Walking using poles is beneficial to patients with heart disease than walking without poles, says a new study presented at the Heart Failure Congress 2012, 19-22 May, in Belgrade, Serbia.

Nordic walking is a popular form of exercise that does not require much training and expensive equipment and is considered as an effective way to burn calories. Now according to researchers this form of exercise can help people, who can’t take the stress of other forms of exercises like aerobics, maintain physical activity.

To study the effects of walking with poles, the participants (12 healthy and 12 with heart failure) were asked to take a 6 minute walking test at the speed of 5 km/hour on a level treadmill. The participants had to do one test with Nordic walking poles and one without them.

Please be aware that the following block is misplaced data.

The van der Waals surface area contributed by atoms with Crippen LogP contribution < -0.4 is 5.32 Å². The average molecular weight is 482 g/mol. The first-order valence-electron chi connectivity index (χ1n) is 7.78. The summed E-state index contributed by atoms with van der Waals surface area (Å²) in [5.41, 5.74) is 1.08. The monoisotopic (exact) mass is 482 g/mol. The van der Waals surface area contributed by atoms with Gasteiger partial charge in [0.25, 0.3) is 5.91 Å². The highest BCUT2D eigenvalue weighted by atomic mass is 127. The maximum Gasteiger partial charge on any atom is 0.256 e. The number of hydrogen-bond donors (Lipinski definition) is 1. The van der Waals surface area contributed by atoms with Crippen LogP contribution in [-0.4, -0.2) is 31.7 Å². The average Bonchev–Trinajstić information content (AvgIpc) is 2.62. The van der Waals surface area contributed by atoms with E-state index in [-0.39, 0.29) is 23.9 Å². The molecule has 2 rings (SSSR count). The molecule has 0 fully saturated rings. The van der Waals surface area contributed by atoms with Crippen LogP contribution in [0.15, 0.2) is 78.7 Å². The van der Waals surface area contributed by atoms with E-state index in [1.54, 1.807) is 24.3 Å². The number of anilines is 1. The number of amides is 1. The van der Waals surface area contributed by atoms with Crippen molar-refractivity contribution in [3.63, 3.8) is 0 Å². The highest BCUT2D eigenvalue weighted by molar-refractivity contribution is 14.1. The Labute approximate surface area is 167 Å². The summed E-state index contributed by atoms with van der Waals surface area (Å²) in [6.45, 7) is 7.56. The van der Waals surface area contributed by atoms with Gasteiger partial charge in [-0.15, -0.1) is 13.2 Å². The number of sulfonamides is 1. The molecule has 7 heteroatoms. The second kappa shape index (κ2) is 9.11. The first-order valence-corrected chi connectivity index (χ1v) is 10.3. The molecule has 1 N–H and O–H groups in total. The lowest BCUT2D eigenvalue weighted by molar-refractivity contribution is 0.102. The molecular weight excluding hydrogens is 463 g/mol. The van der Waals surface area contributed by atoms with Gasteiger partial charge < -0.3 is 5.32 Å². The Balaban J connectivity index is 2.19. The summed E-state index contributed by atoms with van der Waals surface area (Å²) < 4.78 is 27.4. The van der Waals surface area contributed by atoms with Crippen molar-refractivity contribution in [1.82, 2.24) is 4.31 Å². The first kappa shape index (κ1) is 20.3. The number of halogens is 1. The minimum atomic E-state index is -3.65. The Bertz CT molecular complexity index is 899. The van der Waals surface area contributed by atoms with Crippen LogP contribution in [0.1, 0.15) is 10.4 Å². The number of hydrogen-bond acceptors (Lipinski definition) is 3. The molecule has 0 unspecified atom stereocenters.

The researchers found that there was significant increase in oxygen consumption, heart rate and fatigue among the participants when they used Nordic poles.

More importantly there was no change in the heart rhythm or a decrease in the blood supply to heart, indicating that this type of exercise is safe for people with heart disease.

"In Nordic walking we have a big workload because we use additional muscle groups. We walk with four limbs, so we're exercising our arms and legs at the same time - that's why we have such a beneficial response,” Andrzej Lejczak, a physiotherapist at the Military Hospital in Wroclaw, Poland, and a lead author of the study.

Previous studies have shown that using Nordic poles during walking increases oxygen consumption and burns more calories than normal walking. Also, this type of exercise does not cause any exertion.

Nordic walking may improve life of people diagnosed with Parkinson’s disease. Studies have found that this type of walking does not have side-effects and is a safe and efficient way to reduce physical inactivity.